There are not many things in my life which are cast-iron certainties but one of them is that I love football. Always have, always will.
Or, so I thought . . .
For, as the last ball of the season was kicked this week I realised just how much the past football season had actually passed me by and I wondered if I was alone among my fellow footil fans in feeling this.
The reason I think that this has been a season that I will happily forget almost instantly is that although I still regard this as the sport of sports and a truly beautiful game, the occasional ugliness it produces has really put me off.
For this, I don’t blame the teams that I follow myself – Nottingham Forest, Tamworth FC and now Bath City if you’re asking – but the game on a much broader level. It has totally tested my patience this year.
I think it was the World Cup that first started to dent my usually never-ending love affair. Like so many of my generation who are too young to truly appreciate what 1966 meant, I have had my hopes and dreams smashed and shattered so often by our national football team that I am amazed why I still keep believing.
So, at least year’s World Cup even though I wasn’t as wildly optimistic as in previous tournaments, I still harboured the secret belief that England could go against 40 years of evidence and win the big pot. The fact that they didn’t wasn’t really that much of a surprise but the way half-hearted multi-millionaires timidly screwed up my dreams in a ball and kicked them into the South African sun left quite a mark on me.
I watched our final German capitulation in the sun at Glastonbury and a quiet voice said in my ear me “never again. It’s not worth it”.
As the season duly began my enthusiasm returned a little bit – particularly watching the ultimate David’s (Blackpool) taking on the obvious Goliath’s – but then the world’s stage intervened again and the appalling way that England’s genuine and honest bid to host the 2018 World Cup was dismissed for all kinds of reasons (none of them footballing) made my enthusiasm sink again.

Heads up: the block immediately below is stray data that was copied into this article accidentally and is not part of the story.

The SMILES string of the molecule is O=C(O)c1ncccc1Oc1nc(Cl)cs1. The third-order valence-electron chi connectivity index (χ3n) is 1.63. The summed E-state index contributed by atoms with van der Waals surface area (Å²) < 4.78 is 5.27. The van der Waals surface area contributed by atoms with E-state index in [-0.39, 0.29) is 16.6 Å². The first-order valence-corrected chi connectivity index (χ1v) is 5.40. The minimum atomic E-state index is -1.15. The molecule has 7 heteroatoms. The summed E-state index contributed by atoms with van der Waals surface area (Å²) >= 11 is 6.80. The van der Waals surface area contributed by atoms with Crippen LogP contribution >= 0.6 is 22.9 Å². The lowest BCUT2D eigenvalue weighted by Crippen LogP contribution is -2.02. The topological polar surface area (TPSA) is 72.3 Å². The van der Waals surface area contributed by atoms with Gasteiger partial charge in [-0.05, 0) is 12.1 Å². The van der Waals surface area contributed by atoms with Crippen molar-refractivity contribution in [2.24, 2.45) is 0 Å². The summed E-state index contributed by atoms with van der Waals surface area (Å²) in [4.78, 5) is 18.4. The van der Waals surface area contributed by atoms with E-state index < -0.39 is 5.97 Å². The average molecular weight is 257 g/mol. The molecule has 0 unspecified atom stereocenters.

To see Prince William, David Cameron and David Beckham smiled at by people who then stabbed them in the back made me think that football was sinking. And this week’s Stalin-esque ‘one man one vote’ reappointment of the always disgraced candidate in the election for FIFA President hardly helped. Football? Pah!
Just as I was beginning to think that my love affair with football was going to struggle to ever reach its previous heights, I saw two things this week that reminded me why I loved it in the first place.
I was sad to see a British club lose in the Champions League final on Saturday (and that is being honest, I am no stereotypical 'anti United' bore) but I felt nothing but admiration and respect for the Barcelona team that beat them. They truly played beautiful, inspiring football. Now THAT is what I call football I thought. And then on Monday the somewhat more humble Swansea – who also try to play football the right way – became our ‘new Blackpool’ and proved that unlikely dreams can come true in this splendidly infuriating game. Hallelujah.
So, England’s multi-million pound flops, FIFA and Sepp Blatter you nearly did it.
You nearly made me fall out of love with football.
But you failed.
Roll on next season.